Yeah I had used carpets initially but then the Council banned them because of the chemical thing. The bark also stops the membrane from degrading in the sun, as some types do.

      Many thanks for reading.

    • sallybea profile image

      Sally Gulbrandsen 

      5 years ago from Norfolk

      Great hub, definitely one for those of us whose time working in the garden is limited but having far too many others things which need attention. The additional of bark placed over the membrane certainly improves the aesthetic appeal and makes the garden almost weed free.

      I must admit I have seen one garden where used luxury carpets were used for the same purpose. I do understand from speaking to more knowledgeable folk that it is possible that unwanted chemicals could leak from the carpets into the ground!

      I did kind of like the idea that they had found a use for their tired old carpets without first resorting to putting them straight into landfill.

      Best wishes


    • Johnny Parker profile imageAUTHOR

      Johnny Parker 

      5 years ago from Birkenhead, Wirral, North West England

      DeborahNeyens - even the membrane doesn't stop the weeds completely, so perhaps 'weed free' is a bit of a misnomer, but it does reduce them to a point where it's easy to pop them out when they appear. I had a plot that was massively overgrown with them to the point where within a week they would suffocate your crops and provide cover for slugs and snails. So this makes everything manageable now.

      Lady Guinevere - Wow, so glad I don't have to cope with deer - 12 ft fence perhaps?? lol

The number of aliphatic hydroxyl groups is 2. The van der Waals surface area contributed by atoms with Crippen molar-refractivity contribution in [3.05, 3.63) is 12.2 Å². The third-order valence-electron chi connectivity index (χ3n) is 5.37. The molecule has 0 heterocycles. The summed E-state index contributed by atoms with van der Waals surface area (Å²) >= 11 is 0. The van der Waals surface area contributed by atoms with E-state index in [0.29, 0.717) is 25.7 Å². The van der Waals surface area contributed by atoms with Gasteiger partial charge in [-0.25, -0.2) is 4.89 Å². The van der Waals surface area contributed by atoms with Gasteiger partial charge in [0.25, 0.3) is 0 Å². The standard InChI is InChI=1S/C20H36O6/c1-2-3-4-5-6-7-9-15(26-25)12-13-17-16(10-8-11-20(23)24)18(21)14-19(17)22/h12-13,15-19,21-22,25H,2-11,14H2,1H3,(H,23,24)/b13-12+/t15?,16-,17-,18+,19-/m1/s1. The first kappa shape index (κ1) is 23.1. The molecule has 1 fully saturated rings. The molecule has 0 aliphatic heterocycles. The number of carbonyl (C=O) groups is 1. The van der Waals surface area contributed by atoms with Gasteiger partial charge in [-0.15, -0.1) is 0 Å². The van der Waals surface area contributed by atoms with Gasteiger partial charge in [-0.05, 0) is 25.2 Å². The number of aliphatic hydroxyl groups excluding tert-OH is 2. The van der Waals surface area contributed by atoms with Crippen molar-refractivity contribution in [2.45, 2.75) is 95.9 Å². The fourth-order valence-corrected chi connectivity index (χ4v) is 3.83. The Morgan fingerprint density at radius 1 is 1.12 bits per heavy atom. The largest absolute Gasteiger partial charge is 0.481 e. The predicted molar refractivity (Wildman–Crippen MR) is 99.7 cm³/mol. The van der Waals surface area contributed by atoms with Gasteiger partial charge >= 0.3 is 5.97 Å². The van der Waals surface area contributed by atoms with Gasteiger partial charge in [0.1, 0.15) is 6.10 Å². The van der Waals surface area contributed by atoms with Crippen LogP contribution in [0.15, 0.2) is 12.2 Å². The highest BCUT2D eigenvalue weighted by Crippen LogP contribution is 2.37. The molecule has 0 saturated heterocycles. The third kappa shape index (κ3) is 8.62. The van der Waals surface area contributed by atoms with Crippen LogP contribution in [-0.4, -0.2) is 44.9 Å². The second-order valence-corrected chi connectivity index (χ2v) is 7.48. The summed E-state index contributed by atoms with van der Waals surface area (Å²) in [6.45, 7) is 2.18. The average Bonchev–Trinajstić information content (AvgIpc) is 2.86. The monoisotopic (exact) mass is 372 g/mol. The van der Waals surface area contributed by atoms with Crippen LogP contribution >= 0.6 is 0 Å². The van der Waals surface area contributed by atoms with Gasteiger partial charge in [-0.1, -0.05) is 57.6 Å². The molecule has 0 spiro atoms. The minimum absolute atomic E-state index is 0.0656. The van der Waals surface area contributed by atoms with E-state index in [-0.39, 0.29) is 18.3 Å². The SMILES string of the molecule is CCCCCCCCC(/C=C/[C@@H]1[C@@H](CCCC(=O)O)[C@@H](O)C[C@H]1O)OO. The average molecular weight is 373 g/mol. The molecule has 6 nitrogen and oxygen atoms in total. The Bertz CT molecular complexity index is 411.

Many thanks for reading.

    • Lady Guinevere profile image

      Debra Allen 

      5 years ago from West By God

      We did all that but we still have weeds. This year though I took notice of what the bugs like to eat and left those weeds in the garden. We have a large variety of bugs that get onto our gardens and so each year it is a chore to keep them out. We also have deer that love to eat anything that we plant and that includes things that the books say they don't like. We live in a forest and that doesn't help either. Very good hub thought for those who live in the city or suburbs.

    • DeborahNeyens profile image

      Deborah Neyens 

      5 years ago from Iowa

      Wow, what a thorough hub. Your garden looks great! We have a similar system of raised beds, although we never used the membrane. Instead, we cut out the sod and used a thick layer of wood chips. But weeds still grow up through the wood chips so I still have to pull a few weeds from time to time! Great job with this.

    • Johnny Parker profile imageAUTHOR

      Johnny Parker 

      6 years ago from Birkenhead, Wirral, North West England

      Many thanks Eiddwen, glad you found it interesting.

    • Eiddwen profile image


      6 years ago from Wales

      A brilliant hub which I know will benefit many gardeners. Very interesting and voted up.


    • Johnny Parker profile imageAUTHOR

      Johnny Parker 

      6 years ago from Birkenhead, Wirral, North West England

      Ha ha thanks Parrster, a trip to Oz would be brilliant. We only have slugs to battle though, not Redbacks and snakes!

    • parrster profile image

      Richard Parr 

      6 years ago from Australia

      Brilliant Hub! Very neatly presented, highly instructional, easily followed, with thoughtful tips provided, if you could just come over and convert my yard everything would be perfect. Are you free Saturday? :)

      Seriously, great hub and enviable veggie photos.